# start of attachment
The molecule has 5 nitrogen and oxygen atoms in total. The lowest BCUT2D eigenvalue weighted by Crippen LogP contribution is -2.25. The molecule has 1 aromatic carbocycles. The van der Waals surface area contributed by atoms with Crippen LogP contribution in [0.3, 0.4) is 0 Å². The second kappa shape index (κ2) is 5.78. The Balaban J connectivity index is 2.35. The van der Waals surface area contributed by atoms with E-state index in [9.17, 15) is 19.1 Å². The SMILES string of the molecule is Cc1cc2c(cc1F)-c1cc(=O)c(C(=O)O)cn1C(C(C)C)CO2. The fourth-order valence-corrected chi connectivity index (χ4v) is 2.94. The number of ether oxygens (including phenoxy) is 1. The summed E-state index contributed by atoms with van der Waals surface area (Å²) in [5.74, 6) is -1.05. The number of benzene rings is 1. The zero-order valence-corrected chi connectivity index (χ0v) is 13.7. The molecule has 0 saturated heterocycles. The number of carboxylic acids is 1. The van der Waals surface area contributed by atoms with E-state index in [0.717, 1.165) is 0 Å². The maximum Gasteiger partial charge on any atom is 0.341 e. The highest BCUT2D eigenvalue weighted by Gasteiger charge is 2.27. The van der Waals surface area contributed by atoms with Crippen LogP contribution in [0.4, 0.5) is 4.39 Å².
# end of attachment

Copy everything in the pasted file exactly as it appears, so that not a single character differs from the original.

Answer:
The molecule has 5 nitrogen and oxygen atoms in total. The lowest BCUT2D eigenvalue weighted by Crippen LogP contribution is -2.25. The molecule has 1 aromatic carbocycles. The van der Waals surface area contributed by atoms with Crippen LogP contribution in [0.3, 0.4) is 0 Å². The second kappa shape index (κ2) is 5.78. The Balaban J connectivity index is 2.35. The van der Waals surface area contributed by atoms with E-state index in [9.17, 15) is 19.1 Å². The SMILES string of the molecule is Cc1cc2c(cc1F)-c1cc(=O)c(C(=O)O)cn1C(C(C)C)CO2. The fourth-order valence-corrected chi connectivity index (χ4v) is 2.94. The number of ether oxygens (including phenoxy) is 1. The summed E-state index contributed by atoms with van der Waals surface area (Å²) in [5.74, 6) is -1.05. The number of benzene rings is 1. The zero-order valence-corrected chi connectivity index (χ0v) is 13.7. The molecule has 0 saturated heterocycles. The number of carboxylic acids is 1. The van der Waals surface area contributed by atoms with E-state index in [0.717, 1.165) is 0 Å². The maximum Gasteiger partial charge on any atom is 0.341 e. The highest BCUT2D eigenvalue weighted by Gasteiger charge is 2.27. The van der Waals surface area contributed by atoms with Crippen LogP contribution in [0.4, 0.5) is 4.39 Å².